During a Wednesday morning press conference, Hoboken Mayor Ravi Bhalla announced that the Mile Square City is fed up. It’s tired of suffering from severe weather damage, so it has taken a stance. It has filed a lawsuit in Hudson County Superior Court against Exxon Mobil, Shell, BP, Chevron, ConocoPhillips and the American Petroleum Institute.
The basis for the lawsuit? Damages incurred by the city due to the impact of climate change.
Everyone remembers how Hoboken suffered in 2012 as a result of Superstorm Sandy. Many municipalities in the New York metropolitan region, as well as through the state of New Jersey, particularly along the Jersey shore, were hit hard. Very, very hard. Years went by and communities were still rebuilding.
As a result of Sandy, Hoboken experienced a 14-foot high storm surge and inches of rain, leaving approximately 80 percent of the city under floodwaters. Basements were ravaged. The Lackawanna Terminal and the PATH tubes were devastated by salt waters. 20,000 Hoboken residents were impacted, as the city’s centuries old sewer system was overwhelmed. Raw sewage was everywhere. It was a nasty situation.
Today, Mayor Bhalla said the city suffered, just from Sandy alone, about $100 million worth of damages. Sandy, and other storms since then, have resulted in more damaging results, which the Mayor says has been exacerbated by climate change, driven by decades of fossil fuel burning.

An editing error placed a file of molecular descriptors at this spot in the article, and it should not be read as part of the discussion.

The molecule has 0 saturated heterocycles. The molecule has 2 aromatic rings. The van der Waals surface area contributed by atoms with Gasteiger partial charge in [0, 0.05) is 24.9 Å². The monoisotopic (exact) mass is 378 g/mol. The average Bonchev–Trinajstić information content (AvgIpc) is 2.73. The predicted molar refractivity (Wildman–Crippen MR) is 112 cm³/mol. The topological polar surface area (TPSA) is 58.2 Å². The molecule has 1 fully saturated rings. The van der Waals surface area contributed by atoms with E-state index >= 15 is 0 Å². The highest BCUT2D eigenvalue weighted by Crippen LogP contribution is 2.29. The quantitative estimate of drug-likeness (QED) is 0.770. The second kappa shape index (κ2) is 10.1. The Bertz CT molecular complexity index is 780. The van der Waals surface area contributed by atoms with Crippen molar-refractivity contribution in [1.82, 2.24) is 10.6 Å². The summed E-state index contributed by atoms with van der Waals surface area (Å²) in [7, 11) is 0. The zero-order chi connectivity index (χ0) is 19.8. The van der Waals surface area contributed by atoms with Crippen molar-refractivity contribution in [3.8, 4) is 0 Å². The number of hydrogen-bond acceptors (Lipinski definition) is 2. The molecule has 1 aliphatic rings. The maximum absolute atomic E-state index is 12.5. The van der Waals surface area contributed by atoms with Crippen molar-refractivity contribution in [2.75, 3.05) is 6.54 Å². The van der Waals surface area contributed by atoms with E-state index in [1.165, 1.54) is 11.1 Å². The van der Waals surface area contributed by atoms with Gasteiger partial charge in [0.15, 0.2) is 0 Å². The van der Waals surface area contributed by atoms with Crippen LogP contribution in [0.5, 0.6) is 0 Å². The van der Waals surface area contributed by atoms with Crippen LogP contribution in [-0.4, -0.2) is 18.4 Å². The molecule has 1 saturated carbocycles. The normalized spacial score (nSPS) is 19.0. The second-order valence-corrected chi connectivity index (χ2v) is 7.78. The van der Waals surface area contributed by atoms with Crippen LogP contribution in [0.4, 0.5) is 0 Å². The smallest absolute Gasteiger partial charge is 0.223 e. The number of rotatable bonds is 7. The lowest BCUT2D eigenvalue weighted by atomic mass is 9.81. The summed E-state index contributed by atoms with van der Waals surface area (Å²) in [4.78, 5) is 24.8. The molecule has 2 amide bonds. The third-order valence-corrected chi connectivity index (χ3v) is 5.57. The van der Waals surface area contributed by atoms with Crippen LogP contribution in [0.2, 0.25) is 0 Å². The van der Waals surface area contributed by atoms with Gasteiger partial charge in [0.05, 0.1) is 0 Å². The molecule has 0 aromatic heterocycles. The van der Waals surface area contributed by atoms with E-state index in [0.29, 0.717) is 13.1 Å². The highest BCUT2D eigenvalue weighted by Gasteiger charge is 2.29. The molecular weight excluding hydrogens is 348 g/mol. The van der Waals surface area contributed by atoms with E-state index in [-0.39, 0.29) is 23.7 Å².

Hoboken officials put the blame squarely on oil companies for ignoring climate change and continuing to burn fossil fuels on a global basis. So, we have today’s announcement of the lawsuit against the oil giants of the industry. “It’s time for them to pay up,” according to Bhalla. Here is the 146-page complaint.
In a nutshell, the lawsuit maintains that the oil giants and the API have known for decades what the future impact of climate change would be, and they have chosen to ignore the science. The suit says profits made from countries relying on oil and natural gas consumption are all the oil companies care about.
This lawsuit makes Hoboken the first city in the state to sue giant oil companies over climate change damages. Should Hoboken be successful in its suit, the cost of which will not be placed upon the taxpayer, the city could reap hundreds of millions of dollars. The Mayor says Hoboken intends to use the money, should the city win the lawsuit, to pay for its flood mitigation work, which has already totaled approximately $140 million during the past ten years. Bhalla stated this morning that, “It’s time these companies pay their fair share and be held accountable for their actions.”
The City Council will introduce a resolution which pledges that any funds won from the lawsuit would go toward resiliency improvements at the Hoboken Housing Authority. HHA buildings and equipment were severely affected by Sandy.
Not unexpectedly, some of the oil companies and API are denying Hoboken’s allegations. Others did not immediately respond to the lawsuit. In the past three years, three states, the District of Columbia, about 15 municipalities and a trade organization have filed suits against oil companies over climate change damages.
It is not known at this point whether New Jersey and the Murphy Administration plan to join Hoboken’s lawsuit.